Author Topic: News: Waterbirds & Waterfowl  (Read 8522 times)

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Offline The Peregrine Chick

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Re: News: Waterbirds & Waterfowl
« Reply #75 on: June 03, 2019, 11:05 »
Third story today all looking at extinction events ... one is interesting but not really back from extinction, one is sad because we've let it get this far, maybe too far and the third, this one, a good news story, but with still a long way to go considering what caused their decline in the first place ...

Endangered bird returns to South Korea 40 years after extinction
John Sharman, The Independent / 22 May 2019



The endangered crested ibis has reportedly been reintroduced to South Korea 40 years after it went extinct in the Asian country.

Forty of the rare wading birds were bred in captivity before being released into the wild at Upo Wetland in South Gyeongsang province, southeast of Seoul, the Yonhap news agency reported. 

The last time a crested ibis was spotted on the Korean peninsula is believed to have been in 1979 when it was spotted in the demilitarised zone separating the south from North Korea.

The bird used to be a common sight until pesticide use reportedly damaged its food sources.

A designated national monument in South Korea, it is also seen in China and Japan.

The captive population in South Korea has now reached 363, according to the Agence France-Presse news agency.

The breeding programme began with a birds donated by Beijing.

In South Korea the crested ibis is linked to an eponymous popular children’s song, composed when Japan ruled the country.


source: https://www.independent.co.uk/news/world/asia/crested-ibis-south-korea-endangered-return-extinct-a8925846.html

Offline dupre501

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Re: News: Waterbirds & Waterfowl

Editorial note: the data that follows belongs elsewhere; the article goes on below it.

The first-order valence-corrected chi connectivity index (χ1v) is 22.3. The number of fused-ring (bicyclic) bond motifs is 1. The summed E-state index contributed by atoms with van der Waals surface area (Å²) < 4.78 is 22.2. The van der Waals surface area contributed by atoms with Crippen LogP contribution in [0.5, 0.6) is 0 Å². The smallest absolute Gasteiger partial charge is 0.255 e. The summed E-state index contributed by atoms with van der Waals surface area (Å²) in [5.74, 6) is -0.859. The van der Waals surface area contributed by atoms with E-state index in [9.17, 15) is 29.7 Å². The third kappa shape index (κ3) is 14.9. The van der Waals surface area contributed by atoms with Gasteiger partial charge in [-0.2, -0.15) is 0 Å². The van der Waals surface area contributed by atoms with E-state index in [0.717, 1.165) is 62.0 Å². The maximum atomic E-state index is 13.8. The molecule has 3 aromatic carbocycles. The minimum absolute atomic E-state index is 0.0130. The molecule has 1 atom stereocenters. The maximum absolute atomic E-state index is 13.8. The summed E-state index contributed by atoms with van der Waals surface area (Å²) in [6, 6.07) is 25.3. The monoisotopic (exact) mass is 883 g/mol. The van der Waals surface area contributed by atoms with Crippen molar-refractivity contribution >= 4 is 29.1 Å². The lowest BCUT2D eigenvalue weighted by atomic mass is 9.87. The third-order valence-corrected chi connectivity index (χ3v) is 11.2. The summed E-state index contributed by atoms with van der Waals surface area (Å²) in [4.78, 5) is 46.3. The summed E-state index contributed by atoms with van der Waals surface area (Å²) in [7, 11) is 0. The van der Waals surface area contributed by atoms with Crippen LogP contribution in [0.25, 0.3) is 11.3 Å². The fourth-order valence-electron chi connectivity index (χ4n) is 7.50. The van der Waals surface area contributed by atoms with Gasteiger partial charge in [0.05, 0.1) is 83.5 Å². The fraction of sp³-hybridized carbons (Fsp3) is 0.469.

« Reply #76 on: June 04, 2019, 16:40 »
'Goose Kindergarten' video goes viral
Dozens of Canada geese stopped traffic in Winnipeg, Manitoba this week.

In the video above two adult geese cross the road with dozens of goslings in tow. The footage was submitted to The Weather Network by Ed Solinske, and it's become a viral hit, racking up thousands of views.

The average Canada goose lays between 2 and 9 eggs each season but it isn't uncommon to see parents wandering the streets with two or three dozen goslings.

What you're seeing in the video above is referred to as a creche.

Canada geese will sometimes babysit, bringing goslings together in a kindergarten-style format.

Geese do this because there's safety in numbers. A group of goslings is far less vulnerable than one that's roaming solo.

It also frees up mature geese, allowing them to keep a protective eye over the entire flock.


https://www.theweathernetwork.com/ca/news/article/goose-kindergarten-video-goes-viral-creche
« Last Edit: June 04, 2019, 16:42 by dupre501 »

Offline carly

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Re: News: Waterbirds & Waterfowl
« Reply #77 on: June 04, 2019, 17:41 »
Wow what an awesome sight to see!  Thank you for sharing that dupre501!

Offline The Peregrine Chick

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Re: News: Waterbirds & Waterfowl
« Reply #78 on: November 06, 2020, 10:10 »
Feel good story for a colder Friday ....

Team rescues Canada goose from icy pond

You will want to watch the video!!

This pond is from one of the constructed wetlands in one of the newer housing developments in Winnipeg.  The wetlands are constructed to act was stormwater systems but also work as wetlands cleaning the water and providing habitat for wildlife.  Interestingly, because it is a wetland with wetland vegetation in/around it rather than a pond with grass running to/near the water's edge, geese don't nest here - they move off to places where the vegetation is lower so they can see what might be coming to raid their nests.  These constructed wetlands are pretty neat actually, they are built usually before even the roads are installed so by the time the houses are being built, they are already doing their job to hold excess water and filter the water at the same time - so rarely are there algae blooms!  They also provide green spaces for residents, habitat for all sorts of wildlife - from the smallest water invertebrates to mammals of all sizes to a huge array of birds species.  They aren't mowed or cut back like more managed vegetation spaces rather they are "managed" with controlled burns every number of years to take out the accumulated old/dead vegetation which promotes healthy regeneration and prevents any particular plant species (including invasive species) from overwhelming the rest of the native plants which in turn helps keep the wetland healthy. 

As you can tell, I think these constructed wetlands in urban areas are kind of neat  ;)